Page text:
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Re-evaluating the general dynamic theory of oceanic island biogeography

Title data

Steinbauer, Manuel ; Dolos, Klara ; Field, Richard ; Reineking, Björn ; Beierkuhnlein, Carl:
Re-evaluating the general dynamic theory of oceanic island biogeography.
In: Frontiers of Biogeography. Vol. 5 (2013) Issue 3 . - pp. 185-194.
ISSN 1948-6596

Official URL: Volltext

Abstract in another language

The general dynamic model of oceanic island biogeography integrates temporal changes in ecological circumstances with diversification processes, and has stimulated current research in island biogeography. In the original publication, a set of testable hypotheses was analysed using regression models: specifically, whether island data for four diversity indices are consistent with the ‘B~ATT²’ model, in which B is a diversity index, A is log(area) and T is time. The four indices were species richness, the number and percentage of single-island endemic species, and a diversification index. Whether the relationships between these indices and time are unimodal (i.e., ‘hump-shaped’) was a key focus, based on the characteristic ontogeny of a volcanic oceanic island. However, the significance testing unintentionally used zero, rather than the mean of the diversity index, as the null hypothesis, greatly inflating F-values and reducing P-values compared with the standard regression approach. Here we first re-analyze the data used to evaluate the general dynamic model in the seminal paper, using the standard null hypothesis, to provide an important qualification of its empirical results. This supports the significance of about half the original tests, the rest becoming non-significant but mostly suggestive of the hypothesized relationship. Then we expand the original analysis by testing additional, theoretically derived functional relationships between the diversity indices, island area and time, within the framework of the ATT² model and using a mixed-effects modelling approach. This shows that species richness peaks earlier in island life-cycles than endemism. Area has a greater effect on species richness and the number of single-island endemics than on the proportion of single-island endemics and the diversification index, and was always better fit as a log–log relationship than as a semi-log one. Finally, the richness–time relationship is positively skewed, the initial rise happening much more quickly than the later decline.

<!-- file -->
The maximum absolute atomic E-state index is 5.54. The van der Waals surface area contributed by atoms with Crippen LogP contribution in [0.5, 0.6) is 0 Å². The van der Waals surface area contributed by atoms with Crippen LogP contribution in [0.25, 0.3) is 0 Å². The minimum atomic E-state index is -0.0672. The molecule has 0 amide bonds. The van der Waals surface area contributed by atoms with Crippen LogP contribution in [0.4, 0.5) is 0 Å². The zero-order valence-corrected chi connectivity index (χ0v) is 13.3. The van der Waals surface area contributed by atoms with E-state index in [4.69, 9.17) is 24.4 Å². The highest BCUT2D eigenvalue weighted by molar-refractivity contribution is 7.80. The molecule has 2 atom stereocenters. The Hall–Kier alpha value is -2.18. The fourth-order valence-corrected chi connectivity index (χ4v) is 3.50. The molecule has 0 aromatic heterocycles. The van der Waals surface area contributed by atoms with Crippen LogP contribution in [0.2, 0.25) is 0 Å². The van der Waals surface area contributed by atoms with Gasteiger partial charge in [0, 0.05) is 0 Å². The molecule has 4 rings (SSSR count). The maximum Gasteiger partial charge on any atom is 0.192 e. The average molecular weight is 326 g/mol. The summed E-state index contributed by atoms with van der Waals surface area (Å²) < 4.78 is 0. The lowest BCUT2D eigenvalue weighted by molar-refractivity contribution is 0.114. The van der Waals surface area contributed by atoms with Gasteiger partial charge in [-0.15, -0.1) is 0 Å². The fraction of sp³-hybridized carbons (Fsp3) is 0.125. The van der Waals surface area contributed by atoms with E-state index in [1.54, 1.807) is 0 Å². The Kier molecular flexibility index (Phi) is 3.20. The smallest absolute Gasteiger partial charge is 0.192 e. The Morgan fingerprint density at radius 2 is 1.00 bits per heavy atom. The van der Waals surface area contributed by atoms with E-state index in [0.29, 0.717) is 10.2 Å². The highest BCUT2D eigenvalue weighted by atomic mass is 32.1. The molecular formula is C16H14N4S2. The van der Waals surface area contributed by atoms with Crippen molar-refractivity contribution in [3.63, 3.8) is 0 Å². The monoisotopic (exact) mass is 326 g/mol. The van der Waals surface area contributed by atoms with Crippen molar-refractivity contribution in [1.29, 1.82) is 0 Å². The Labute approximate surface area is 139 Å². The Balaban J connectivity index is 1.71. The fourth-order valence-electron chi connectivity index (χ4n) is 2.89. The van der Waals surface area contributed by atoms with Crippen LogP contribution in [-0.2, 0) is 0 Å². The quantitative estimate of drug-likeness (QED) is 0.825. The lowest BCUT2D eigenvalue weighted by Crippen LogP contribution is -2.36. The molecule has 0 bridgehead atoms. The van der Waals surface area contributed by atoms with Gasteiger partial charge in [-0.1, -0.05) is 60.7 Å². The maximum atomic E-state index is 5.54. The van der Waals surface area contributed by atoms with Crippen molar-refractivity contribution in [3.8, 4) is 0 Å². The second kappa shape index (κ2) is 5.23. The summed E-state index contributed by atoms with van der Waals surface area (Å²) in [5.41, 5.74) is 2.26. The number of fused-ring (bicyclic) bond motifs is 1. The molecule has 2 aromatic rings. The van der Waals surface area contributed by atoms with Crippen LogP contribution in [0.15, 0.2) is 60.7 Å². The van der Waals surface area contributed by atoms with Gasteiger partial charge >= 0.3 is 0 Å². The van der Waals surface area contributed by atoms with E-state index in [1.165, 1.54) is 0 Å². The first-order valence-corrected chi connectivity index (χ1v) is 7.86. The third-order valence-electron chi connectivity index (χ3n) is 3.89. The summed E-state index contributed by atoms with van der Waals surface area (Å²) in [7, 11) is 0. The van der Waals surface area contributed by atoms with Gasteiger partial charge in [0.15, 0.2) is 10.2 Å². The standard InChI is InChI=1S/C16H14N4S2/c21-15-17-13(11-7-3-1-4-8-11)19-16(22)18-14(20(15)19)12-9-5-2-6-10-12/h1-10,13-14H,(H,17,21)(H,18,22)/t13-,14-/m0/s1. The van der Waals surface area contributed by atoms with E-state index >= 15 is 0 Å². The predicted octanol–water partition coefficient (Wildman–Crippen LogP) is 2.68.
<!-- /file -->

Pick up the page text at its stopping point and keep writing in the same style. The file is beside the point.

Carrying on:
Further data

Item Type: Article in a journal
Refereed: Yes
Additional notes: BAYCEER118224
Institutions of the University: Faculties > Faculty of Biology, Chemistry and Earth Sciences > Department of Earth Sciences > Chair Biogeography
Faculties > Faculty of Biology, Chemistry and Earth Sciences > Department of Earth Sciences > Chair Biogeography > Chair Biogeography - Univ.-Prof. Dr. Carl Beierkuhnlein
Faculties > Faculty of Biology, Chemistry and Earth Sciences > Department of Earth Sciences > Professorship Disturbance Ecology
Faculties > Faculty of Biology, Chemistry and Earth Sciences > Department of Earth Sciences > Junior Professorship Biogeographical Modelling
Research Institutions > Research Centres > Bayreuth Center of Ecology and Environmental Research- BayCEER
Faculties
Faculties > Faculty of Biology, Chemistry and Earth Sciences
Faculties > Faculty of Biology, Chemistry and Earth Sciences > Department of Earth Sciences
Research Institutions
Research Institutions > Research Centres
Result of work at the UBT: Yes
DDC Subjects: 500 Science
Date Deposited: 29 Apr 2015 15:41
Last Modified: 29 Apr 2015 15:41
URI: https://eref.uni-bayreuth.de/id/eprint/11624